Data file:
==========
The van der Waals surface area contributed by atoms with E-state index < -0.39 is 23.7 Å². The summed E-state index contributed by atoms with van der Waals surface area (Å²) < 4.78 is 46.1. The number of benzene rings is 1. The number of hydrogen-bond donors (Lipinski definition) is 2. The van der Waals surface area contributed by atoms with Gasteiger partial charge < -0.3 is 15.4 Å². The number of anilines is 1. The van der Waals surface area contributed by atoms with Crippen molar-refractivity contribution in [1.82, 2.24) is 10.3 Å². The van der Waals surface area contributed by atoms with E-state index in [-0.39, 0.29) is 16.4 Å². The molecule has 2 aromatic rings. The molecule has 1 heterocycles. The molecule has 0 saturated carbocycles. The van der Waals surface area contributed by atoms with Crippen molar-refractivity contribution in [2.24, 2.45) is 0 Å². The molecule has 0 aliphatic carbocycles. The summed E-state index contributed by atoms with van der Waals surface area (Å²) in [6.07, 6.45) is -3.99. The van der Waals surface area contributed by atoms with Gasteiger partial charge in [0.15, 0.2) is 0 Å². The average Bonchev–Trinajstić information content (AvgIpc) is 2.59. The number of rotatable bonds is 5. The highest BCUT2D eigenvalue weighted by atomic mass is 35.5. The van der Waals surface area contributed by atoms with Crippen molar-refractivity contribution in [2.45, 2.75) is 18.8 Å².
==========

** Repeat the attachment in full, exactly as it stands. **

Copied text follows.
The van der Waals surface area contributed by atoms with E-state index < -0.39 is 23.7 Å². The summed E-state index contributed by atoms with van der Waals surface area (Å²) < 4.78 is 46.1. The number of benzene rings is 1. The number of hydrogen-bond donors (Lipinski definition) is 2. The van der Waals surface area contributed by atoms with Gasteiger partial charge < -0.3 is 15.4 Å². The number of anilines is 1. The van der Waals surface area contributed by atoms with Crippen molar-refractivity contribution in [1.82, 2.24) is 10.3 Å². The van der Waals surface area contributed by atoms with E-state index in [-0.39, 0.29) is 16.4 Å². The molecule has 2 aromatic rings. The molecule has 1 heterocycles. The molecule has 0 saturated carbocycles. The van der Waals surface area contributed by atoms with Crippen molar-refractivity contribution in [2.24, 2.45) is 0 Å². The molecule has 0 aliphatic carbocycles. The summed E-state index contributed by atoms with van der Waals surface area (Å²) in [6.07, 6.45) is -3.99. The van der Waals surface area contributed by atoms with Gasteiger partial charge in [0.15, 0.2) is 0 Å². The average Bonchev–Trinajstić information content (AvgIpc) is 2.59. The number of rotatable bonds is 5. The highest BCUT2D eigenvalue weighted by atomic mass is 35.5. The van der Waals surface area contributed by atoms with Crippen molar-refractivity contribution in [2.45, 2.75) is 18.8 Å².